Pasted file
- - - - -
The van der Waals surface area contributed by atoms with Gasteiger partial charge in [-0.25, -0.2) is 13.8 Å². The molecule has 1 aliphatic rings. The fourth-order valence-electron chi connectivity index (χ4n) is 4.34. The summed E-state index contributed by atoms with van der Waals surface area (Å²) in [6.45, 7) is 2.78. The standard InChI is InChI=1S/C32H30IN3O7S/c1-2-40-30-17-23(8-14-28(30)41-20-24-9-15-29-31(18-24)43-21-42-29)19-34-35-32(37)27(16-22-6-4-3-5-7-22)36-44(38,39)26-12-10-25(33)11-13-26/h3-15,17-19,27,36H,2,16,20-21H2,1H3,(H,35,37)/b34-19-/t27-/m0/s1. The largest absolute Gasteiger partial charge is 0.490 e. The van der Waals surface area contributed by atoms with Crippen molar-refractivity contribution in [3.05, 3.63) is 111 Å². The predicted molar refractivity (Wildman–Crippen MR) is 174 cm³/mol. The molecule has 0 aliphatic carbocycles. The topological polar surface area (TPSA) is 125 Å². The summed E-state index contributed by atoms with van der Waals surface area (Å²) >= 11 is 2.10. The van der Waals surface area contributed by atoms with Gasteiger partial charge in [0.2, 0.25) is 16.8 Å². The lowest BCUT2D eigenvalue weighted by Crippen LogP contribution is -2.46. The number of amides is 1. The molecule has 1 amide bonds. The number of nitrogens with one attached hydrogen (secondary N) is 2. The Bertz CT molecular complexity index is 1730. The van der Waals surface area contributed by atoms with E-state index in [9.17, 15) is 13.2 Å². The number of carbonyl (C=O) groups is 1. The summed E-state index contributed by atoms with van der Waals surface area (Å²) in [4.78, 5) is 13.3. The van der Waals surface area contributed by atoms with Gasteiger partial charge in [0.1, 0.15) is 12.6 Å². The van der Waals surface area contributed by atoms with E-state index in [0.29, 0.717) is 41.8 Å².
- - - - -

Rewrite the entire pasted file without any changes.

The van der Waals surface area contributed by atoms with Gasteiger partial charge in [-0.25, -0.2) is 13.8 Å². The molecule has 1 aliphatic rings. The fourth-order valence-electron chi connectivity index (χ4n) is 4.34. The summed E-state index contributed by atoms with van der Waals surface area (Å²) in [6.45, 7) is 2.78. The standard InChI is InChI=1S/C32H30IN3O7S/c1-2-40-30-17-23(8-14-28(30)41-20-24-9-15-29-31(18-24)43-21-42-29)19-34-35-32(37)27(16-22-6-4-3-5-7-22)36-44(38,39)26-12-10-25(33)11-13-26/h3-15,17-19,27,36H,2,16,20-21H2,1H3,(H,35,37)/b34-19-/t27-/m0/s1. The largest absolute Gasteiger partial charge is 0.490 e. The van der Waals surface area contributed by atoms with Crippen molar-refractivity contribution in [3.05, 3.63) is 111 Å². The predicted molar refractivity (Wildman–Crippen MR) is 174 cm³/mol. The molecule has 0 aliphatic carbocycles. The topological polar surface area (TPSA) is 125 Å². The summed E-state index contributed by atoms with van der Waals surface area (Å²) >= 11 is 2.10. The van der Waals surface area contributed by atoms with Gasteiger partial charge in [0.2, 0.25) is 16.8 Å². The lowest BCUT2D eigenvalue weighted by Crippen LogP contribution is -2.46. The number of amides is 1. The molecule has 1 amide bonds. The number of nitrogens with one attached hydrogen (secondary N) is 2. The Bertz CT molecular complexity index is 1730. The van der Waals surface area contributed by atoms with E-state index in [9.17, 15) is 13.2 Å². The number of carbonyl (C=O) groups is 1. The summed E-state index contributed by atoms with van der Waals surface area (Å²) in [4.78, 5) is 13.3. The van der Waals surface area contributed by atoms with Gasteiger partial charge in [0.1, 0.15) is 12.6 Å². The van der Waals surface area contributed by atoms with E-state index in [0.29, 0.717) is 41.8 Å².